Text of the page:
“I was elected and served as a member of the Māori committee of the Health Research Council of New Zealand (for six years if I remember correctly), during which time I had the privilege of meeting with large numbers of young Māori at different marae from the deep South (Ngai Tahu) to the far North (Te Rarawa, Ngā Puhi). I served in a supervisory role on the Health Research Council for three more years, where my role was as an advocate for research in Māori Health. I also had the good fortune to be mentored during this time by people including Irihapeti Ramsden and Eruhapeti Murchie and was able to learn from them their views of the aspirations of young Māori. I also spent several years providing oversight and governance for a therapeutic intervention programme in the Bay of Plenty and East Cost of Te Ika-a-Maui for hepatitis B; this involved several thousand patients, most of whom were Māori, many of whom were young. I had the opportunity to learn from many of them at that time. Recently, I spent in-depth time with a young Māori MSc student who explained to me that he was very upset at Māori staff members who insisted on taking a one-sided view concerning his background, which was Pākehā (i.e. Ngāti Pākehā) as well as Māori, and that he was equally proud of both his Māori and non-Māori backgrounds. Finally, I also know what I think personally as one with Māori heritage (Ngāti Mahanga of Tainui/Waikato as well as Ngāti Pākehā) who underwent primary, secondary and tertiary education in New Zealand. In all, I estimate that I have provided substantive input and career guidance to as many as 5000 young Māori over 30+ years in these various roles. So this is how I know about young Māori and their aspirations.”

Donate to the Academic Freedom Fund

Astonishingly, this response to a specific query is not an exhaustive résumé of Professor Cooper’s work. As someone who is well acquainted with the extent of his contribution to medicine and health said: “There is much more he has done which he doesn’t discuss. Calling him ‘humble’ risks understatement.” So, we have ended up in a situation where a very distinguished Māori-Pākehā scientist who has helped thousands of Māori in their careers over several decades is being investigated by the Royal Society for what can only be described as holding a heretical view about the distinction between science and mātauranga Māori.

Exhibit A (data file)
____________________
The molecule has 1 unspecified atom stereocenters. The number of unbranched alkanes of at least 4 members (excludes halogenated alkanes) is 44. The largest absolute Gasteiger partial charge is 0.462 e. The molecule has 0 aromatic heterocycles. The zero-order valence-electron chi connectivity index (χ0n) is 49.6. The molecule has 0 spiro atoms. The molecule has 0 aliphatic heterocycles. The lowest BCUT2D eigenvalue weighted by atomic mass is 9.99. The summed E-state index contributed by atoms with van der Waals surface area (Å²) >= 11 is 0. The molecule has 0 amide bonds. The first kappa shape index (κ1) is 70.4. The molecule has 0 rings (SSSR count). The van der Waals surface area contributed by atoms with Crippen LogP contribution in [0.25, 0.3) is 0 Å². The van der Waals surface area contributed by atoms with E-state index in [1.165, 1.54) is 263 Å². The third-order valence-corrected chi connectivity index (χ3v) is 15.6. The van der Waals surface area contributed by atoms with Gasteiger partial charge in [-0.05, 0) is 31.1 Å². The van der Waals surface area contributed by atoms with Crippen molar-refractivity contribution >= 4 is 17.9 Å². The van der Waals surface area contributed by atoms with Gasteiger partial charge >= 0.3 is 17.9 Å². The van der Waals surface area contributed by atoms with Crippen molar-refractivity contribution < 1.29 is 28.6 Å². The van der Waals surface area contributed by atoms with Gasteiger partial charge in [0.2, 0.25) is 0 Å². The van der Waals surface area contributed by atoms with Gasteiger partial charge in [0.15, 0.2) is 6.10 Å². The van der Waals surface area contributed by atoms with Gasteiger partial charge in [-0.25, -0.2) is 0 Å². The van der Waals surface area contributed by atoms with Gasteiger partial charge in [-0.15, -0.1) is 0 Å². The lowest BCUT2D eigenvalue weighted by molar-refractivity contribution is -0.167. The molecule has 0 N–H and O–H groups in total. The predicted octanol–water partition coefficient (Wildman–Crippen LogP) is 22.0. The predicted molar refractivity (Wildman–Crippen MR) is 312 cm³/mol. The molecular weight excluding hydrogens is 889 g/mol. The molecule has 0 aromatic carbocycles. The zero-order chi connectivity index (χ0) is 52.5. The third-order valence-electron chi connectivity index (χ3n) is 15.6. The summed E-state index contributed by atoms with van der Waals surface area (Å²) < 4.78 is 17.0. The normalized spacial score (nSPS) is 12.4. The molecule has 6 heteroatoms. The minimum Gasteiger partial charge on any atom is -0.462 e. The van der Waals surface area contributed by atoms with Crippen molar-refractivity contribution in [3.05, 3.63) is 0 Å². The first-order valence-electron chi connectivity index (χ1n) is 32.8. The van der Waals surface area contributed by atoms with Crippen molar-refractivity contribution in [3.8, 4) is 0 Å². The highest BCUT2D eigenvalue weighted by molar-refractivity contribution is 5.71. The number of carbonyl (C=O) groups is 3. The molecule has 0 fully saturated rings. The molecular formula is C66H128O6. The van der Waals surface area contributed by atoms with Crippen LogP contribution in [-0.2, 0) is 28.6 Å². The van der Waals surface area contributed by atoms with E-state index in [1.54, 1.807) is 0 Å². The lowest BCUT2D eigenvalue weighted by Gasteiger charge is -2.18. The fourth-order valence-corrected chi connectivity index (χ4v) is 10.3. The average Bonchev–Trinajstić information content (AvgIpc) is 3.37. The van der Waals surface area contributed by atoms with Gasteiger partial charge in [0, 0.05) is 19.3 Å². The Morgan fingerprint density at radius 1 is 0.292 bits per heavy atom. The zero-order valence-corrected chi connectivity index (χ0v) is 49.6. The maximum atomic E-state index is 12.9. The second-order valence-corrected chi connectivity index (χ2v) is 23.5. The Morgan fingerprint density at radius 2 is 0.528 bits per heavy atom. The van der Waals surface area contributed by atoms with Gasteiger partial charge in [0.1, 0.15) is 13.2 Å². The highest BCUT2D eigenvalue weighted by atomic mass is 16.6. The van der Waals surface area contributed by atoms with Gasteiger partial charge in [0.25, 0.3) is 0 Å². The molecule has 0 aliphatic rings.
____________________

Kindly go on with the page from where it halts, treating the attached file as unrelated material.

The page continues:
Who knew an eminent scientist expressing an honestly held opinion — that mātauranga Māori, while valuable as a form of knowledge, is not science — would end up dealing with an Inquisition in 21st century New Zealand?

 

**********

Graham Adams has been involved in publishing in New Zealand for the past 40 years as a journalist, columnist, reviewer, magazine editor and subeditor. He has also worked as a book editor and screenwriter. He has a BA in psychology and French, and a MA in classical Greek, from the University of Auckland. He lives on Auckland’s North Shore with his partner, Megan. He believes strongly in free speech.


In Defence of Science Article

The Listener Letter 

In defence of science (published with author's permission). 

A recent report from a Government NCEA working group on proposed changes to the Māori school curriculum aims “to esure parity for mātauranga Māori with the other bodies of knowledge credentialed by NCEA (particularly Western/Pakeha epistemologies)”. It includes the following description as part of a new course: “It promotes discussion and analysis of the ways in which science has been used to support the dominance of Eurocentric views (among which, its use as a a rationale for colonisation of Māori and the suppression of Māori knowledge); and the notion that science is a Western European invention and itself evidence of European dominance over Māori and other indigenous peoples.”

This perpetuates disturbing misunderstandings of science emerging at all levels of education and in science funding. These encourage mistrust of science. Science is universal, not especially Western European. It has origins in ancient Egypt, Mesopotamia, ancient Greece and later India, with significant contributions in mathematics, astronomy and physics from mediaeval Islam, before developing in Europe and later the US, with a strong presence acoss Asia.

Science itself does not colonise. It has been used to aid colonisation, as have literature and art. However, science also provides immense good, as well as greatly enhanced understanding of the world. Science is helping us battle worldwide crises such as Covid, global warming, carbon pollution, biodiversity loss and environmental degradation. Such science is informed by the united efforts of many nations and cultures. We increasingly depend on science, perhaps for our very survival. The future of our world, and our species, cannot affort mistrust in science.

Indigenous knowledge is critical for the preservation and perpetuation of culture and local practices, and plays key roles in management and policy. However, in the discovery of empirical, universal truths, it falls far short of what we can define as science itself.

To accept it as the equivalent of science is to patronise and fail indigenous populations; better to ensure that everyone participates in the world’s scientific enterprises. Indigenous knowledge may indeed help advance scientific knowledge in some ways, but it is not science.

Kendall Clements
Professor, School of Biological Sciences, University of Auckland 

Garth Cooper, FRSNZ
Professor, School of Biological Sciences, University of Auckland